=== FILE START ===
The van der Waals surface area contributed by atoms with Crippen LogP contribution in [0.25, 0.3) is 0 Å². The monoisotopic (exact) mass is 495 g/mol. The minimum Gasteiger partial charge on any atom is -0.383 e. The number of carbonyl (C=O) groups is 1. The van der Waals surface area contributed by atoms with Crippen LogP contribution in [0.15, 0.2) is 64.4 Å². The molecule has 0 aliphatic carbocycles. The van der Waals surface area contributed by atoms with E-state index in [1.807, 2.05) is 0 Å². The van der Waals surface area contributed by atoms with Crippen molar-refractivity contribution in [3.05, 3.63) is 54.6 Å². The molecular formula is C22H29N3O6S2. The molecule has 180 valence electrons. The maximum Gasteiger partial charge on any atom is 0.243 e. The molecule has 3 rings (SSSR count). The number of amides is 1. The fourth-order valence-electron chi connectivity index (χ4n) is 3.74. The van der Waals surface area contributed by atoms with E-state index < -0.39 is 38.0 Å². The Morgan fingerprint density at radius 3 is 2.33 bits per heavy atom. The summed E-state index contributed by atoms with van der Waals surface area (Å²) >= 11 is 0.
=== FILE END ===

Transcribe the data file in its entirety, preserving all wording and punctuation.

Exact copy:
The van der Waals surface area contributed by atoms with Crippen LogP contribution in [0.25, 0.3) is 0 Å². The monoisotopic (exact) mass is 495 g/mol. The minimum Gasteiger partial charge on any atom is -0.383 e. The number of carbonyl (C=O) groups is 1. The van der Waals surface area contributed by atoms with Crippen LogP contribution in [0.15, 0.2) is 64.4 Å². The molecule has 0 aliphatic carbocycles. The van der Waals surface area contributed by atoms with E-state index in [1.807, 2.05) is 0 Å². The van der Waals surface area contributed by atoms with Crippen molar-refractivity contribution in [3.05, 3.63) is 54.6 Å². The molecular formula is C22H29N3O6S2. The molecule has 180 valence electrons. The maximum Gasteiger partial charge on any atom is 0.243 e. The molecule has 3 rings (SSSR count). The number of amides is 1. The fourth-order valence-electron chi connectivity index (χ4n) is 3.74. The van der Waals surface area contributed by atoms with E-state index < -0.39 is 38.0 Å². The Morgan fingerprint density at radius 3 is 2.33 bits per heavy atom. The summed E-state index contributed by atoms with van der Waals surface area (Å²) >= 11 is 0.